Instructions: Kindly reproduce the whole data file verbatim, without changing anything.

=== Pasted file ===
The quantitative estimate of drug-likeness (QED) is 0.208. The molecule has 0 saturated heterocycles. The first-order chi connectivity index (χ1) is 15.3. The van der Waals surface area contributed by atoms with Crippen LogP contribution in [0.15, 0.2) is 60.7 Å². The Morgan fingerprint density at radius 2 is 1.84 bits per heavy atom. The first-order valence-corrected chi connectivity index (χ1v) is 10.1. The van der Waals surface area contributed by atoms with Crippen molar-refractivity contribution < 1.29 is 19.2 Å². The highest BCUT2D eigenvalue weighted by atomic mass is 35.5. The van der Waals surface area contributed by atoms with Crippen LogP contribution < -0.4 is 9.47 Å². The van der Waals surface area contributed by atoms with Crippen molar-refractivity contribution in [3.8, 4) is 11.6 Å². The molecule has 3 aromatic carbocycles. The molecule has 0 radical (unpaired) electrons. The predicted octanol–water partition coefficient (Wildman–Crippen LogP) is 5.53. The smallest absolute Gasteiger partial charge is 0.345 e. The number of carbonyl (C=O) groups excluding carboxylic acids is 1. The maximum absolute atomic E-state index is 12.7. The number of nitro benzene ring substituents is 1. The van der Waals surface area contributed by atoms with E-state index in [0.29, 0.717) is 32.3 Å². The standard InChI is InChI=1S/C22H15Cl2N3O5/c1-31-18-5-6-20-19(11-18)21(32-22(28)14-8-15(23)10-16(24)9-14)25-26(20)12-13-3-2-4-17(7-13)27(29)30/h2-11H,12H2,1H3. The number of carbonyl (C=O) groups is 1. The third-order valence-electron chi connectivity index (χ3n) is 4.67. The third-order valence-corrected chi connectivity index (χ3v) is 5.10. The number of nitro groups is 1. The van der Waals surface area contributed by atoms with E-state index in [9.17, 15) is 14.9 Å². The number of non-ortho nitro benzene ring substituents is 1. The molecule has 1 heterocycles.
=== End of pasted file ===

The quantitative estimate of drug-likeness (QED) is 0.208. The molecule has 0 saturated heterocycles. The first-order chi connectivity index (χ1) is 15.3. The van der Waals surface area contributed by atoms with Crippen LogP contribution in [0.15, 0.2) is 60.7 Å². The Morgan fingerprint density at radius 2 is 1.84 bits per heavy atom. The first-order valence-corrected chi connectivity index (χ1v) is 10.1. The van der Waals surface area contributed by atoms with Crippen molar-refractivity contribution < 1.29 is 19.2 Å². The highest BCUT2D eigenvalue weighted by atomic mass is 35.5. The van der Waals surface area contributed by atoms with Crippen LogP contribution < -0.4 is 9.47 Å². The van der Waals surface area contributed by atoms with Crippen molar-refractivity contribution in [3.8, 4) is 11.6 Å². The molecule has 3 aromatic carbocycles. The molecule has 0 radical (unpaired) electrons. The predicted octanol–water partition coefficient (Wildman–Crippen LogP) is 5.53. The smallest absolute Gasteiger partial charge is 0.345 e. The number of carbonyl (C=O) groups excluding carboxylic acids is 1. The maximum absolute atomic E-state index is 12.7. The number of nitro benzene ring substituents is 1. The van der Waals surface area contributed by atoms with E-state index in [0.29, 0.717) is 32.3 Å². The standard InChI is InChI=1S/C22H15Cl2N3O5/c1-31-18-5-6-20-19(11-18)21(32-22(28)14-8-15(23)10-16(24)9-14)25-26(20)12-13-3-2-4-17(7-13)27(29)30/h2-11H,12H2,1H3. The number of carbonyl (C=O) groups is 1. The third-order valence-electron chi connectivity index (χ3n) is 4.67. The third-order valence-corrected chi connectivity index (χ3v) is 5.10. The number of nitro groups is 1. The van der Waals surface area contributed by atoms with E-state index in [9.17, 15) is 14.9 Å². The number of non-ortho nitro benzene ring substituents is 1. The molecule has 1 heterocycles.